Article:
Following such instantaneous latch releasing action, fluid pressure above the floating piston 40 of the actuator 25 is gradually reduced through the metering orifice 37, so that the reset spring 34 can lift the latch member 21, 30-32 and the floating piston 40 as a unit to a reset position which is the same as the initial position (FIG. 1) of these parts. With substantially equal oil pressures in the chamber above piston 40 and in the chamber below piston 31, this automatic resetting action of the spring 34 is augmented by a net upwardly directed hydraulic force due to the exposed area of the lower face of piston 31 being larger than that of the upper annular face of piston 40. Once the actuator 25 is reset, the latch pin 21 is in a raised position in which it will recapture the slidable rod 14 of the overspeed link 10 whenever the latter component is returned to its normal contracted or "closed" condition by manual operation of a reset lever in the engine fuel linkage (not shown) to which this link is coupled. Upon manually resetting the link 10, its rod 14 is moved from the FIG. 3 position to the FIG. 1 position; in the process the latch pin 21 (and associated parts) of the actuator 25 rides down the inclined free end of the rod 14 and then snaps back into its latched position (FIG. 1) under the influence of the reset spring 34.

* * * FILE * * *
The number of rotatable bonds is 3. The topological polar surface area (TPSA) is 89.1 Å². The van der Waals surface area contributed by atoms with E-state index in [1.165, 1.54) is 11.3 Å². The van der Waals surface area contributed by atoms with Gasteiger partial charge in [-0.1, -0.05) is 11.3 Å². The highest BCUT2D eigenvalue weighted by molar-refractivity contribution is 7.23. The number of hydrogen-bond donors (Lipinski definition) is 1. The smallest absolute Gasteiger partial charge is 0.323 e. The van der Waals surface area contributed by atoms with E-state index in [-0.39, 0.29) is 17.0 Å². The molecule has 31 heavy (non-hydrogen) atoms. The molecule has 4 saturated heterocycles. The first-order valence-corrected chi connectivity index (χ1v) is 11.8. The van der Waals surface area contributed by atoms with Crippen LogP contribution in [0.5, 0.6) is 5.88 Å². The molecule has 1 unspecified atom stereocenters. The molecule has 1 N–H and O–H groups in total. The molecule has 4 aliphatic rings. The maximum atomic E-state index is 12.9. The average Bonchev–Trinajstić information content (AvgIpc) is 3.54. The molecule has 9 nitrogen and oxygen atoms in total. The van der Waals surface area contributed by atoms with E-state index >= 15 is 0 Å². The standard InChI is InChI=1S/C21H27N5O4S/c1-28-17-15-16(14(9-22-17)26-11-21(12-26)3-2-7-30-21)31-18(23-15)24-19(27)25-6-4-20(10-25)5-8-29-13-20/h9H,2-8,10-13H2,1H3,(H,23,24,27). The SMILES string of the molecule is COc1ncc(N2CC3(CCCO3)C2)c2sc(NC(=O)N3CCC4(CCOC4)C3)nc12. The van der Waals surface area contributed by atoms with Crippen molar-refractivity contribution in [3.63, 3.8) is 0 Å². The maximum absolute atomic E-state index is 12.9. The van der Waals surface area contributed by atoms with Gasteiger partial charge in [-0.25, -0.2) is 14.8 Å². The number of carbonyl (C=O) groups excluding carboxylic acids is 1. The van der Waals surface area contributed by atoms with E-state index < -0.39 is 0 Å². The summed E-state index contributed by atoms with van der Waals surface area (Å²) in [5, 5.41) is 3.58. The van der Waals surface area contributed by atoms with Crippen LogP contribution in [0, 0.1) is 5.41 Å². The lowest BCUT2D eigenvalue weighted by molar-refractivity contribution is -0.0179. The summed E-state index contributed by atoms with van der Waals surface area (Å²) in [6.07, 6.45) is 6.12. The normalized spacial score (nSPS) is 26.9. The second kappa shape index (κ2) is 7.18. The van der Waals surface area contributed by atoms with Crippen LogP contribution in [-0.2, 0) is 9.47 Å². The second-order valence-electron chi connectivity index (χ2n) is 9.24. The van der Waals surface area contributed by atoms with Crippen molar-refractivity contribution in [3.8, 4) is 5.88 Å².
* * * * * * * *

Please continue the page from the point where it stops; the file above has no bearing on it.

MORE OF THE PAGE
It may now be observed that the hydraulic actuator 25 is automatically resettable whether or not normal positive fluid pressure at inlet port 45 is restored. If such pressure is not restored, pressure below the piston 31 and above the piston 40 will equalize at substantially zero and the parts will return to the reset position shown at FIG. 1. Subsequently, whenever fluid pressure is restored at the inlet port 45, fluid traverses the passage 35 with some slight delay and again equalizes the pressure above piston 40 with that below piston 31 so that the reset spring 34 is equally effective. The floating piston 40 then returns to the lower position of FIG. 2, thereby cocking or charging the trip spring 41.